203 days of eternity

There are 203 days left and we’re already waiting for the presidential election to be over.

We know we’re not alone. The media onslaught that came with Ohio’s March 4 primary exhausted everyone’s election energy. We’re sick of hearing about it, thinking about it and arguing about it. We know it’s not the only important national news, and we want to focus on something else.

We’re all suffering from election fatigue, a chronic American side effect of our ever-pervasive, ever-growing voting cycle.

Election fatigue can be difficult to cure, with some voters never recovering and avoiding election news even if it means taking extreme measures — not voting. Others push through the symptoms (bitterness, hopelessness and headaches) and continue to watch the national news daily, searching for some sign of intelligent thought.

The candidates themselves seem to have contracted a mild strain of the virus as they bicker over whiskey shots and hometown preachers. We can hope that the candidates will overcome and use the remaining time to hone their positions and develop opinions on topics they have been silent about, but we know they probably won’t.

If anything, they will wait until the general election officially kicks off, then redefine most of their positions and hope the war-weary electorate listens only to what they’re saying, not what they have said.

Though our fatigue is understandable, it is unfortunate that it prevents us from demanding intelligent dialogue from the candidates and media. We should expect more of them and refuse to be party to candidates raking in funds while sluggishly furthering their often hypocritical platforms.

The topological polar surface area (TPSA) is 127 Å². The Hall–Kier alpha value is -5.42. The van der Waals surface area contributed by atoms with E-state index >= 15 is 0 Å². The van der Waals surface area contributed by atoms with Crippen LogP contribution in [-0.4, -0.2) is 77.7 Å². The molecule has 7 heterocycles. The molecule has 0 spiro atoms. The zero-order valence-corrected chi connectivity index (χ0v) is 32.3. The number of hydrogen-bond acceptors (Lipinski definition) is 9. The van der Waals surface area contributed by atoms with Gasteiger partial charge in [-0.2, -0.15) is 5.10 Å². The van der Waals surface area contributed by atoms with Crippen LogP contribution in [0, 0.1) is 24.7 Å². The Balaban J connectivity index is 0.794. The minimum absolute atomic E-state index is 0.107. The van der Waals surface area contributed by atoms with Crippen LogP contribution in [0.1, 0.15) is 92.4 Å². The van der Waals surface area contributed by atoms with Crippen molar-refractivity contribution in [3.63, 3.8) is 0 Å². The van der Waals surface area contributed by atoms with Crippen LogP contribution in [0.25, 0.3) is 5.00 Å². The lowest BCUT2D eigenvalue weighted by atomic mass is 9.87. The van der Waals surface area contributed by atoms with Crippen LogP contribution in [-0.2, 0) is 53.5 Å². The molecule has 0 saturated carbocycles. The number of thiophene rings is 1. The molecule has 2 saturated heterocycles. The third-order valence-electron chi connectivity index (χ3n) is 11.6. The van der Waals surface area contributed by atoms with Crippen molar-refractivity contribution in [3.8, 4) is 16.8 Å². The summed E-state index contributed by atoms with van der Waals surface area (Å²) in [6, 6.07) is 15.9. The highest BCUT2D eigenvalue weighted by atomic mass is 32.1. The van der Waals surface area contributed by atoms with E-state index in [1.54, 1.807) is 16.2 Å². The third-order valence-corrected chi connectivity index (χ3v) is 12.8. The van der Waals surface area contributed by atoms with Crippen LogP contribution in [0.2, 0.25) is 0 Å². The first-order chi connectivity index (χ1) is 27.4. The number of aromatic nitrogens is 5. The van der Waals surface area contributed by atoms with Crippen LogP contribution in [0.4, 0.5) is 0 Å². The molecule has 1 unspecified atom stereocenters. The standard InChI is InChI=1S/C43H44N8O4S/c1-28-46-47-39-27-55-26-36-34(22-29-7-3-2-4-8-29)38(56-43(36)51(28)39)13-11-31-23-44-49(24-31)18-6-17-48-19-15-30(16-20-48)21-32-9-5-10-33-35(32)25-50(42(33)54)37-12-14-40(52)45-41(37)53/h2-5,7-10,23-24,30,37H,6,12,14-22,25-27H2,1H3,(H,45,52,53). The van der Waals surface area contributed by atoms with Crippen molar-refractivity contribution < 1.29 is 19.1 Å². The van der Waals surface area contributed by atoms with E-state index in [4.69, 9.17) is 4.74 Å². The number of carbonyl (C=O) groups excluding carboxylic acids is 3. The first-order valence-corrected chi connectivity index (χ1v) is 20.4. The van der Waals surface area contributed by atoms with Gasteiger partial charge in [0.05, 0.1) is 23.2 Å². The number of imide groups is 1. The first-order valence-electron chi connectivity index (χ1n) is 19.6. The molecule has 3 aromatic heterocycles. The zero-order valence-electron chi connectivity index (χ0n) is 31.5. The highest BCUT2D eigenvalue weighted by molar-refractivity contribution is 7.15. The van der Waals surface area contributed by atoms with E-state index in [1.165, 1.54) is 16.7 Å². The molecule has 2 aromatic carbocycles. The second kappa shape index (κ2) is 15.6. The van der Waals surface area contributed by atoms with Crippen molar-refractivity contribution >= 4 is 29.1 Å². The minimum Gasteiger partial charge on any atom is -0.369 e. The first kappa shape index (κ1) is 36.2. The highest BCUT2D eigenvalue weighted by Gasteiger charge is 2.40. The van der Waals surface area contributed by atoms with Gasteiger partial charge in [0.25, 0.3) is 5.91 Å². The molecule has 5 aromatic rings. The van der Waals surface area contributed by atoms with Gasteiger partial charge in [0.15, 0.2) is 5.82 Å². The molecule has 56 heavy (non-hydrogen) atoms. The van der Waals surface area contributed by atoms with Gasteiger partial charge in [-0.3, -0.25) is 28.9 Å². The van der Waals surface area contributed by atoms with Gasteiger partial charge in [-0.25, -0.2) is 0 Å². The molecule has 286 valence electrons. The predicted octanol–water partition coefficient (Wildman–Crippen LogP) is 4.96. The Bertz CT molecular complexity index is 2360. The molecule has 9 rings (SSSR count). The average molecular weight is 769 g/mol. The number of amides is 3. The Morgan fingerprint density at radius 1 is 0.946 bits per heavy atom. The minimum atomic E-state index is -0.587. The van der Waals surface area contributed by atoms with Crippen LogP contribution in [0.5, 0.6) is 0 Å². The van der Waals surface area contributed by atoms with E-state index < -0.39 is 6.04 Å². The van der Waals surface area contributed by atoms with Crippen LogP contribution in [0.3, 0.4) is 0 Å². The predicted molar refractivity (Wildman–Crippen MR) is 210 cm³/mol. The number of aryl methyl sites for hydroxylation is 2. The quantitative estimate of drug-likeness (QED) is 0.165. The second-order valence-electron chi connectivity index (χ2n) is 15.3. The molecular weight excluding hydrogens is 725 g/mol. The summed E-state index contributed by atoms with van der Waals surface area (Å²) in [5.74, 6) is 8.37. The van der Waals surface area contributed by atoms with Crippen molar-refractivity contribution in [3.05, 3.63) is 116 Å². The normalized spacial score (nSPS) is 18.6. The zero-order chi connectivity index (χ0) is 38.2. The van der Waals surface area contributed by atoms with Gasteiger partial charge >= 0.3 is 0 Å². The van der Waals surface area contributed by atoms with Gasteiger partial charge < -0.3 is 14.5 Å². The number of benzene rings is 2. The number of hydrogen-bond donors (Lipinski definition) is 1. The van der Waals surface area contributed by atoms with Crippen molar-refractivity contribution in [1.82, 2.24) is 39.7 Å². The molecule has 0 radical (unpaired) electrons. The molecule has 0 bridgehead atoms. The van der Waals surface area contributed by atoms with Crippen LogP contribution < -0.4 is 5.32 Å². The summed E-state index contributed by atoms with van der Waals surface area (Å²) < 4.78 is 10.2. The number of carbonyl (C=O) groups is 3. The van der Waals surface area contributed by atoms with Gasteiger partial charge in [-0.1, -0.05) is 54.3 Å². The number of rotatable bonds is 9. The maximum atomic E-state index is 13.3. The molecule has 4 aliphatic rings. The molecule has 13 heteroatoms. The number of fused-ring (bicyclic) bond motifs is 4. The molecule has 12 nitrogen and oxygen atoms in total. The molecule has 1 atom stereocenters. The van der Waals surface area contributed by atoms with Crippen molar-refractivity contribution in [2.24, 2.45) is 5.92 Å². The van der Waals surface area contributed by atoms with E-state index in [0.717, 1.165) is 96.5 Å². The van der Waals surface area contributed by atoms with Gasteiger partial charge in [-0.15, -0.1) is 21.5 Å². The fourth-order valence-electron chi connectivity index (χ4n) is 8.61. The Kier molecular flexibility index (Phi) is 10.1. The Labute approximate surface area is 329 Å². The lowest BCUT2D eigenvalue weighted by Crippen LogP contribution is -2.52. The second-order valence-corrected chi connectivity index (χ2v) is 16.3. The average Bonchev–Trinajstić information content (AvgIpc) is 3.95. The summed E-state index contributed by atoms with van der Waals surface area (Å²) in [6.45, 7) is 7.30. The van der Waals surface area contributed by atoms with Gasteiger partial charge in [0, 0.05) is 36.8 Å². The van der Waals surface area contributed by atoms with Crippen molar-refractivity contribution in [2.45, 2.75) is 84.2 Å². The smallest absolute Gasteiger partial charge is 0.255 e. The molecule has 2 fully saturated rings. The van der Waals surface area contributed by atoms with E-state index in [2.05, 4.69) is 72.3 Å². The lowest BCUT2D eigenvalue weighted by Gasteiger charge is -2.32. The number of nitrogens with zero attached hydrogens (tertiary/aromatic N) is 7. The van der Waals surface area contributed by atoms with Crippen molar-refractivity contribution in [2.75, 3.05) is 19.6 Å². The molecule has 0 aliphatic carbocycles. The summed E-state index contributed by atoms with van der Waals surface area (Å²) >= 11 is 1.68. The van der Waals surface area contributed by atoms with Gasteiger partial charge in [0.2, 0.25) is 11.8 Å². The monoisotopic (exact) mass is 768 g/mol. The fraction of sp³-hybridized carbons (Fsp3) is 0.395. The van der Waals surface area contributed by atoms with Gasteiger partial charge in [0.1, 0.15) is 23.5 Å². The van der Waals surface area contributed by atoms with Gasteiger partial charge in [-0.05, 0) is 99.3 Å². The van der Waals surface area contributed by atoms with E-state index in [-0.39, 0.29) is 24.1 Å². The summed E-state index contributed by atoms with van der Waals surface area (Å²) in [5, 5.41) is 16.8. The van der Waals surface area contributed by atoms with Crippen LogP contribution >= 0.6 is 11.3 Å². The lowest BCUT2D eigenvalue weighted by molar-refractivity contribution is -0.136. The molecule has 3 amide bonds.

We refuse to be another casualty in this epidemic. So we present our three-step home remedy for conquering election fatigue:

1. Take a break — Turn off the television, put down the newspapers and magazines and stop making CNN the third Web site you check in the morning (after Gmail and Facebook). Ignore all political news for at least seven days. Use your time to enjoy the eventual nice weather or maybe return your mother’s phone calls. (Our Pennsylvania-native friends may want to hold out a little longer before taking this step).

2. Ignore pundits — When you feel sufficiently rested, make a slow return to the political circus. Read one news article a day (we suggest The New York Times, which tends to be more thorough and less childish) and ignore all forms of pundits, be they bloggers, talking heads or ranting friends.

3. Think for yourself — Develop your own ideas on the candidates, their takes on the issues and to which issues you feel they should pay more attention. Make time to process the messages being fed to you, and don’t take anything at face value.

(Warning: Common side effects include elation, motivation and renewed hope in democracy).

203 days. We can make it.

The above editorial is the consensus opinion of the Daily Kent Stater editorial board.